Adjusting to reporting, parenting during pandemic
This is a thank you. It’s a necessary action, the right thing.
Imagine, for a moment, that you’re a health care professional; a wealth of knowledge on the local level who is one cog among thousands working on the COVID-19 pandemic. You’re either a doctor or public information officer or health department manager who, in addition to everything else you’re working on, also has the added responsibility of talking to members of the media.
Now imagine a reporter who calls talks to you for a mere two minutes before you, the overworked, exhausted professional, hear a scream in the background that’s either from “The Exorcist” or a young child who’s upset about something that, in her view, signals the apocalypse.
Maybe she ran out of apple juice. Maybe she can’t seem to turn a (non-electric) toy on. Maybe her sibling wouldn’t open the door while they were using the restroom.
You know, typical reasons for a tiny human to think the sky is falling.
“I’m so sorry,” the reporter tells you, clearly mortified. “Can I please call you back?”
You agree, hear a click. A few minutes goes by, and yes, he does call back. You get to finish talking, but you likely can sense the cloud that has appeared over the person on the other end.
This scenario is far from hypothetical. It’s been my reality for a couple weeks now.
Nice to meet you. I’m Ryan Pfeil, Mail Tribune web editor and dad to a 5-year-old and a 2-year-old. Until recently, those two titles were separate designations. COVID-19 and Gov. Kate Brown’s Stay At Home, Save Lives mandate changed that. Suddenly, my office is at home. Suddenly, my daughters don’t have a school and day care. Suddenly, my wife, a nurse, is needed more than ever.
You can see where this is going.
Like so many parents, I’m now balancing the responsibilities of work and parenting, roommates who frequently don’t get along.
Phone calls with sources are no longer simple things. I cut conversations short, ask them to repeat themselves. Writing is no longer a fluid groove, interrupted by a 2-year-old’s babble and a 5-year-old’s stream-of-consciousness.
These are the best kids. My 5-year-old is empathetic and sincere and loves art and animals. You can tell my 2-year-old’s curiosity is going to be one of those qualities she never outgrows, one of those permanent personality traits that’s going to pay dividends. She also smiles and waves at everyone. Most of the time, they smile and wave back, their day clearly made a bit merrier by this brief interaction.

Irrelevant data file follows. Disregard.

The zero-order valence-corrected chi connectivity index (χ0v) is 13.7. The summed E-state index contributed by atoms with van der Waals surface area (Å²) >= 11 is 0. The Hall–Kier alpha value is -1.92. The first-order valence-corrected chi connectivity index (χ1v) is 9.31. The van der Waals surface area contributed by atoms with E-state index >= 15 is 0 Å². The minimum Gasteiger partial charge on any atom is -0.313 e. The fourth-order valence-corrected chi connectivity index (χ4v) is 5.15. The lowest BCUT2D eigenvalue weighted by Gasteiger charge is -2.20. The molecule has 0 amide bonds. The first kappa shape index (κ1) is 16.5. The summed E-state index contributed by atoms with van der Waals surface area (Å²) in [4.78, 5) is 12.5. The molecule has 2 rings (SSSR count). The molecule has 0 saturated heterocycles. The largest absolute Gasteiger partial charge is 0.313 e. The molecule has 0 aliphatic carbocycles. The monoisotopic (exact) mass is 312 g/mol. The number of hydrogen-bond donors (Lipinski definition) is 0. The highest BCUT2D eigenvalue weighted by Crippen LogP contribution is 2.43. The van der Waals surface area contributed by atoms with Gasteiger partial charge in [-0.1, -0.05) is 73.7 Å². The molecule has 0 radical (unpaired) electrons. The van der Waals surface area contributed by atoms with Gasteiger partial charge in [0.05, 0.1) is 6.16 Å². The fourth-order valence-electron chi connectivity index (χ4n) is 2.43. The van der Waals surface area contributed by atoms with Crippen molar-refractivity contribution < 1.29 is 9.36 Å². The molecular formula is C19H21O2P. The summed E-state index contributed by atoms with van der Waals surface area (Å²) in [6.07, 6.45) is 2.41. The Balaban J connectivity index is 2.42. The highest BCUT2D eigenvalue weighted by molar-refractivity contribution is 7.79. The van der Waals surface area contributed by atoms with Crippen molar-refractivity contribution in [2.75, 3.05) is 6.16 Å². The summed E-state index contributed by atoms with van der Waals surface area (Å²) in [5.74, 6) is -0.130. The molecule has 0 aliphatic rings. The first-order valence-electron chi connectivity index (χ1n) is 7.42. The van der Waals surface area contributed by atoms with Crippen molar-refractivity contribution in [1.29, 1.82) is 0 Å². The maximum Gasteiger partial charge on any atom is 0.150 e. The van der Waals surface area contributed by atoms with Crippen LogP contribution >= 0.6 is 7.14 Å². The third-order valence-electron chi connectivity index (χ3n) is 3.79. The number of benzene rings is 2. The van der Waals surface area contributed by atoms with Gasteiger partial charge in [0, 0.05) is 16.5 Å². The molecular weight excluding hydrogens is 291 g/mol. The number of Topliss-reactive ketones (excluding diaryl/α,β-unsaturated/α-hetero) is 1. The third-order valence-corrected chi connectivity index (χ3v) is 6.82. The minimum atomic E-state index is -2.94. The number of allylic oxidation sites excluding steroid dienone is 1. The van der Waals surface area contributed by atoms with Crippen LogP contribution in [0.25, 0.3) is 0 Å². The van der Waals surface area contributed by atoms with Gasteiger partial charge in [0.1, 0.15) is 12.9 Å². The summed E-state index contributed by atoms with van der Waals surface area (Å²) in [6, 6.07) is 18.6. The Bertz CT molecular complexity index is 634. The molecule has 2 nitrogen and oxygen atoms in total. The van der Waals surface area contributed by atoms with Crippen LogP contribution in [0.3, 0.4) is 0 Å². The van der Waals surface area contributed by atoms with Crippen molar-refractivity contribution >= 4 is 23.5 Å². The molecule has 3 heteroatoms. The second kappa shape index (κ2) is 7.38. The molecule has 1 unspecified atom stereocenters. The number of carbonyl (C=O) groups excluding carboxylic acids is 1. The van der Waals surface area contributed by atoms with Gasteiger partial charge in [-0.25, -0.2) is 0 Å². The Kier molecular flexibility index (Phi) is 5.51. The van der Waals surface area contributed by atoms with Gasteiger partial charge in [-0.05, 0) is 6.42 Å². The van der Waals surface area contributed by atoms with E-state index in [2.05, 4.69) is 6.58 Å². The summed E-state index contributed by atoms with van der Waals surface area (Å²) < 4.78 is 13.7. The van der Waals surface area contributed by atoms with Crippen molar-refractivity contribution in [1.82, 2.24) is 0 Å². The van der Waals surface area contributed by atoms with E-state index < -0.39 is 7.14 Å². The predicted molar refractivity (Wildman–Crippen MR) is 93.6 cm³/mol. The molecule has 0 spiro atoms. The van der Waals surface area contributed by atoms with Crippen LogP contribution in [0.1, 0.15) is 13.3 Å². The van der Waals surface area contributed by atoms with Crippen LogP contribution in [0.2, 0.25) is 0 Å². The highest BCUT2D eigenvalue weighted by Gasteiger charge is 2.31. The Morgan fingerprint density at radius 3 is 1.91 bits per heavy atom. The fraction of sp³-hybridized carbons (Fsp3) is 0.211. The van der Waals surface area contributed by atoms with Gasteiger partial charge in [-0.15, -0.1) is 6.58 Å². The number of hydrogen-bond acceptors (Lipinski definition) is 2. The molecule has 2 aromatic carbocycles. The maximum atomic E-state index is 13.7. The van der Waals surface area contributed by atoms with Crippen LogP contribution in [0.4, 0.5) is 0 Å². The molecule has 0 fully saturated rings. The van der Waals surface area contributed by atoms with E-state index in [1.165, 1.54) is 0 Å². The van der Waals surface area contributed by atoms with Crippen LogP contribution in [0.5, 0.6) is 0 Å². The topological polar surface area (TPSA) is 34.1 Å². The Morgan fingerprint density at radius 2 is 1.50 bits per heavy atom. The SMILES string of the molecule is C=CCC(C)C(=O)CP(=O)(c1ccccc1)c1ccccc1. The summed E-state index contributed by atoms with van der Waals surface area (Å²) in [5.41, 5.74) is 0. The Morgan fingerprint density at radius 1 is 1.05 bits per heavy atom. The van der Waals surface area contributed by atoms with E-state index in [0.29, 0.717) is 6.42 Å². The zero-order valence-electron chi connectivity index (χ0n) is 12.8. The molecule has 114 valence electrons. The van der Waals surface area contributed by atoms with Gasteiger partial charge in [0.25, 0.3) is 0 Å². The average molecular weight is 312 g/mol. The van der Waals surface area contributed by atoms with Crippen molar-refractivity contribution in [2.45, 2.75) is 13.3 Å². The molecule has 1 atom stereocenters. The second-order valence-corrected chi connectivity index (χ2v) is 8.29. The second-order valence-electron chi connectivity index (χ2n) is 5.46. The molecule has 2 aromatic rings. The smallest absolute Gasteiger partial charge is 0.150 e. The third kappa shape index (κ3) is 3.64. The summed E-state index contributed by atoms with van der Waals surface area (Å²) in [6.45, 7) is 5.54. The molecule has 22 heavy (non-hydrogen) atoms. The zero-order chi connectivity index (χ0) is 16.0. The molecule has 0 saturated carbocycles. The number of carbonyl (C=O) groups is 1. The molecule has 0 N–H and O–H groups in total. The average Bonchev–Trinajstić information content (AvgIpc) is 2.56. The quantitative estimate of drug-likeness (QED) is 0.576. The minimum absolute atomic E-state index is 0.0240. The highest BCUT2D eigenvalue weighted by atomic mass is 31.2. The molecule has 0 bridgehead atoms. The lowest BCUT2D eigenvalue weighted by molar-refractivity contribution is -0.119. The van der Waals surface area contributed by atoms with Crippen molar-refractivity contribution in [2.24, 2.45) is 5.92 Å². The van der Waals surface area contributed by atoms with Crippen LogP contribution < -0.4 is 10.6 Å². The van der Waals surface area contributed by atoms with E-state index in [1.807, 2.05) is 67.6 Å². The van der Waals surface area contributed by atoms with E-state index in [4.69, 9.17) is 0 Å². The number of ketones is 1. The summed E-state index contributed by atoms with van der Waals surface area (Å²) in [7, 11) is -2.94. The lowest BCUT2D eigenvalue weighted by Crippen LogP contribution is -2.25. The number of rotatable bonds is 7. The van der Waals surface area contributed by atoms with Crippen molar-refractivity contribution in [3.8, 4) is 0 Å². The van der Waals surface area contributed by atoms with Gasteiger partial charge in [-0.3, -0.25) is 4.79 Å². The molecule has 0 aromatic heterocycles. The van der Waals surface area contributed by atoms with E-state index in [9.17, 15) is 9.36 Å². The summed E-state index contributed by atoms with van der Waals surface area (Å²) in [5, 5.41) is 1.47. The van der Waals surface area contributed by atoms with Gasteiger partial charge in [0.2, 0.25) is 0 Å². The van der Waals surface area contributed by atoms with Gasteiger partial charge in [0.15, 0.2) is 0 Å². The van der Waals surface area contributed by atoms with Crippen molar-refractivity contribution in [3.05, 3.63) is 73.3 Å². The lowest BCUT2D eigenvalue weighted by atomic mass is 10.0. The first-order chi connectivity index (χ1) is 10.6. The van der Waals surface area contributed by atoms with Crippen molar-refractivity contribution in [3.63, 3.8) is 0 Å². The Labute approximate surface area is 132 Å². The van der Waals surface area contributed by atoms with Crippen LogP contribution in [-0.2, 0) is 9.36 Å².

But they’re also kids. Their attention needs are through the roof. This is the period in their lives where they’re solar panels, 100% renewable energy. And all of their interruptions are motivated by love. My wife and I have tried to explain this new, virus-ruined reality to them, but the concept that this contagion has altered life to such an acute degree is hard to understand when your age is a single digit. Some of us double-digit folks have a hard time understanding it.
But here’s something to chew on (this is the part where I get to the actual “thank you.”) No matter how difficult it is to make the responsibilities of employee and father work in tandem, there is a silver lining to all of it. These sources, these people who have had to endure abrupt hang-ups and children, you know, playing a toy harmonica right next to me while I’m on the phone, have been incredibly gracious individuals. They haven’t merely endured the insanity I pull them into daily, they consistently assure me.
Oregon’s deputy fire marshal told me she “loved it,” when she heard the chaos brewing in the background. The first time Jackson County’s Tanya Phillips heard it, she said, “Well, hello, tiny one,” an obvious grin on her face. County medical director Dr. Jim Shames told me about his own family, clearly empathizing. Asante spokeswoman Lauren Van Sickle offered encouragement.
Thank you to all of you and others. Thank you a million times.
This is a period of uncharted territory. My situation is not unique, it isn’t an outlier. I’m one of millions of new people who are trying to figure out how to marry parenting and work due to school closures and health advisories intended to “flatten the curve.” What makes this situation notable to me is the grace I’ve received from people who are clearly exhausted and saddened in their own ways by what we must now deal with. They haven’t just tolerated. They’ve accepted. They understand to a degree I would never have thought possible.
Sometimes people don’t have to learn things. Sometimes grace is innate. I really believe that now, based on how kind and patient everyone has been.
“Bounce,” my 2-year-old just yelled, throwing a ball that struck me in the ankle and made me jump in surprise. My 5-year-old is also standing next to my desk, blowing bubbles through a straw into her water cup.
“Daddy, I wish I was a scientist. Daddy,” she says, pulling my bookmark from my book and holding it up to the light. “Is this where you were in your book?”
I need to cut this short. Thank you for understanding.
Reach web editor Ryan Pfeil at 541-776-4468 or email@example.com. Follow him on Twitter @RyanPfeil.